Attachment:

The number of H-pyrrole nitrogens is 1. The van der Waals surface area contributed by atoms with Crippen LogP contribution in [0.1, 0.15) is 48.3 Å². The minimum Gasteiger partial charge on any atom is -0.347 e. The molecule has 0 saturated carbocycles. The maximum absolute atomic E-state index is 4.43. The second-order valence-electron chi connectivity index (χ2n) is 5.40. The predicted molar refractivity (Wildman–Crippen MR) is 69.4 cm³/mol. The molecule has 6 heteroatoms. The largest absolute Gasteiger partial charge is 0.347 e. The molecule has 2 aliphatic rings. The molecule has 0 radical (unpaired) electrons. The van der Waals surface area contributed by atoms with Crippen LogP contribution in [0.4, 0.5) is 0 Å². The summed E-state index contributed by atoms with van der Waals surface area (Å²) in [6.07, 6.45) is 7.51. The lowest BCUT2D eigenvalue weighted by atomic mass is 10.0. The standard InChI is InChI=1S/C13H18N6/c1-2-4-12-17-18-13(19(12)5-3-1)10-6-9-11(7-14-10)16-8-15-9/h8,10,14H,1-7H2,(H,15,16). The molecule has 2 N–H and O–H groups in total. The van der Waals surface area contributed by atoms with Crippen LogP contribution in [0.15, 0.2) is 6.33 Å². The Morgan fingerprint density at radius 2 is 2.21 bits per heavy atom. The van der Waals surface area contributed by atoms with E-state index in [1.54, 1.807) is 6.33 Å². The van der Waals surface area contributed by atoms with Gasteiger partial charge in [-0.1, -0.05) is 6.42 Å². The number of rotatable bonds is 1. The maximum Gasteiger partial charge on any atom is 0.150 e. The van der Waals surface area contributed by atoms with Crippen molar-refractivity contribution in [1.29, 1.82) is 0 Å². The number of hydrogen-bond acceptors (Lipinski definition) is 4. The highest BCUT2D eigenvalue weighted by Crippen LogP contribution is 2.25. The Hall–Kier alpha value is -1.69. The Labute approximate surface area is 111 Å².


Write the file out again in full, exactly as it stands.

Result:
The number of H-pyrrole nitrogens is 1. The van der Waals surface area contributed by atoms with Crippen LogP contribution in [0.1, 0.15) is 48.3 Å². The minimum Gasteiger partial charge on any atom is -0.347 e. The molecule has 0 saturated carbocycles. The maximum absolute atomic E-state index is 4.43. The second-order valence-electron chi connectivity index (χ2n) is 5.40. The predicted molar refractivity (Wildman–Crippen MR) is 69.4 cm³/mol. The molecule has 6 heteroatoms. The largest absolute Gasteiger partial charge is 0.347 e. The molecule has 2 aliphatic rings. The molecule has 0 radical (unpaired) electrons. The van der Waals surface area contributed by atoms with Crippen LogP contribution in [0.4, 0.5) is 0 Å². The summed E-state index contributed by atoms with van der Waals surface area (Å²) in [6.07, 6.45) is 7.51. The lowest BCUT2D eigenvalue weighted by atomic mass is 10.0. The standard InChI is InChI=1S/C13H18N6/c1-2-4-12-17-18-13(19(12)5-3-1)10-6-9-11(7-14-10)16-8-15-9/h8,10,14H,1-7H2,(H,15,16). The molecule has 2 N–H and O–H groups in total. The van der Waals surface area contributed by atoms with Crippen LogP contribution in [0.15, 0.2) is 6.33 Å². The Morgan fingerprint density at radius 2 is 2.21 bits per heavy atom. The van der Waals surface area contributed by atoms with E-state index in [1.54, 1.807) is 6.33 Å². The van der Waals surface area contributed by atoms with Gasteiger partial charge in [-0.1, -0.05) is 6.42 Å². The number of rotatable bonds is 1. The maximum Gasteiger partial charge on any atom is 0.150 e. The van der Waals surface area contributed by atoms with Crippen molar-refractivity contribution in [1.29, 1.82) is 0 Å². The number of hydrogen-bond acceptors (Lipinski definition) is 4. The highest BCUT2D eigenvalue weighted by Crippen LogP contribution is 2.25. The Hall–Kier alpha value is -1.69. The Labute approximate surface area is 111 Å².